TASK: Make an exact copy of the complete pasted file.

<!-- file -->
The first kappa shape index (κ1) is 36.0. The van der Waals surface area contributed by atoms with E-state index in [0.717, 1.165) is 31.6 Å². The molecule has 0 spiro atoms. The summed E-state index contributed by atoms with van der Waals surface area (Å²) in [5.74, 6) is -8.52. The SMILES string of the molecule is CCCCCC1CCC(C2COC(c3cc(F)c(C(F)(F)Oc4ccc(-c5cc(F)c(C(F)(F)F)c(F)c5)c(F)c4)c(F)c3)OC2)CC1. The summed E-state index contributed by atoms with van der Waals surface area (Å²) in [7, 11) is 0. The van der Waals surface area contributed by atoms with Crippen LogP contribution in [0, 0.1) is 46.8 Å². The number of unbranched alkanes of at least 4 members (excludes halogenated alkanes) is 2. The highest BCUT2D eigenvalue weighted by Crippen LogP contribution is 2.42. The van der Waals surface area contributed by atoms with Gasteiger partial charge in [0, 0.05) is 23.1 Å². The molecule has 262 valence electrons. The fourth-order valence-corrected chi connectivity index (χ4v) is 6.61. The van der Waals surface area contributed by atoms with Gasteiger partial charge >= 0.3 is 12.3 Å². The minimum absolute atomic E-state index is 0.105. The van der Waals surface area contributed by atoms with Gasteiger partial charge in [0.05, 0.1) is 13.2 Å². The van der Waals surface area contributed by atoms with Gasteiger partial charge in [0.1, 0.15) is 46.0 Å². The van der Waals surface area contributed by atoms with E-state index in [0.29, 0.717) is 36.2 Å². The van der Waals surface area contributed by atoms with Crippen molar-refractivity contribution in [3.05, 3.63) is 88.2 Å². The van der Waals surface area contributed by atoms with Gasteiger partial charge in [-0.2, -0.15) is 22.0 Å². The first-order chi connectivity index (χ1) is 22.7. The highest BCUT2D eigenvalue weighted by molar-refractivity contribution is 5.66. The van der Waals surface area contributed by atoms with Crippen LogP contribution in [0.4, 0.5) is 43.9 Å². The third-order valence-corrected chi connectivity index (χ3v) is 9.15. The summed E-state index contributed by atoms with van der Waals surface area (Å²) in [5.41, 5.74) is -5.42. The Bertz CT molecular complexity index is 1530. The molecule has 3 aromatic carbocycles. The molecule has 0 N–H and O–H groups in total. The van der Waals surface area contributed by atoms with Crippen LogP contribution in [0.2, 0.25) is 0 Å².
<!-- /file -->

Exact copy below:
The first kappa shape index (κ1) is 36.0. The van der Waals surface area contributed by atoms with E-state index in [0.717, 1.165) is 31.6 Å². The molecule has 0 spiro atoms. The summed E-state index contributed by atoms with van der Waals surface area (Å²) in [5.74, 6) is -8.52. The SMILES string of the molecule is CCCCCC1CCC(C2COC(c3cc(F)c(C(F)(F)Oc4ccc(-c5cc(F)c(C(F)(F)F)c(F)c5)c(F)c4)c(F)c3)OC2)CC1. The summed E-state index contributed by atoms with van der Waals surface area (Å²) in [7, 11) is 0. The van der Waals surface area contributed by atoms with Crippen LogP contribution in [0, 0.1) is 46.8 Å². The number of unbranched alkanes of at least 4 members (excludes halogenated alkanes) is 2. The highest BCUT2D eigenvalue weighted by Crippen LogP contribution is 2.42. The van der Waals surface area contributed by atoms with Gasteiger partial charge in [0, 0.05) is 23.1 Å². The molecule has 262 valence electrons. The fourth-order valence-corrected chi connectivity index (χ4v) is 6.61. The van der Waals surface area contributed by atoms with Gasteiger partial charge >= 0.3 is 12.3 Å². The minimum absolute atomic E-state index is 0.105. The van der Waals surface area contributed by atoms with Gasteiger partial charge in [0.05, 0.1) is 13.2 Å². The van der Waals surface area contributed by atoms with Gasteiger partial charge in [0.1, 0.15) is 46.0 Å². The van der Waals surface area contributed by atoms with E-state index in [0.29, 0.717) is 36.2 Å². The van der Waals surface area contributed by atoms with Crippen molar-refractivity contribution in [3.05, 3.63) is 88.2 Å². The van der Waals surface area contributed by atoms with Gasteiger partial charge in [-0.2, -0.15) is 22.0 Å². The first-order chi connectivity index (χ1) is 22.7. The highest BCUT2D eigenvalue weighted by molar-refractivity contribution is 5.66. The van der Waals surface area contributed by atoms with Crippen LogP contribution in [0.4, 0.5) is 43.9 Å². The third-order valence-corrected chi connectivity index (χ3v) is 9.15. The summed E-state index contributed by atoms with van der Waals surface area (Å²) in [5.41, 5.74) is -5.42. The Bertz CT molecular complexity index is 1530. The molecule has 3 aromatic carbocycles. The molecule has 0 N–H and O–H groups in total. The van der Waals surface area contributed by atoms with Crippen LogP contribution in [0.2, 0.25) is 0 Å².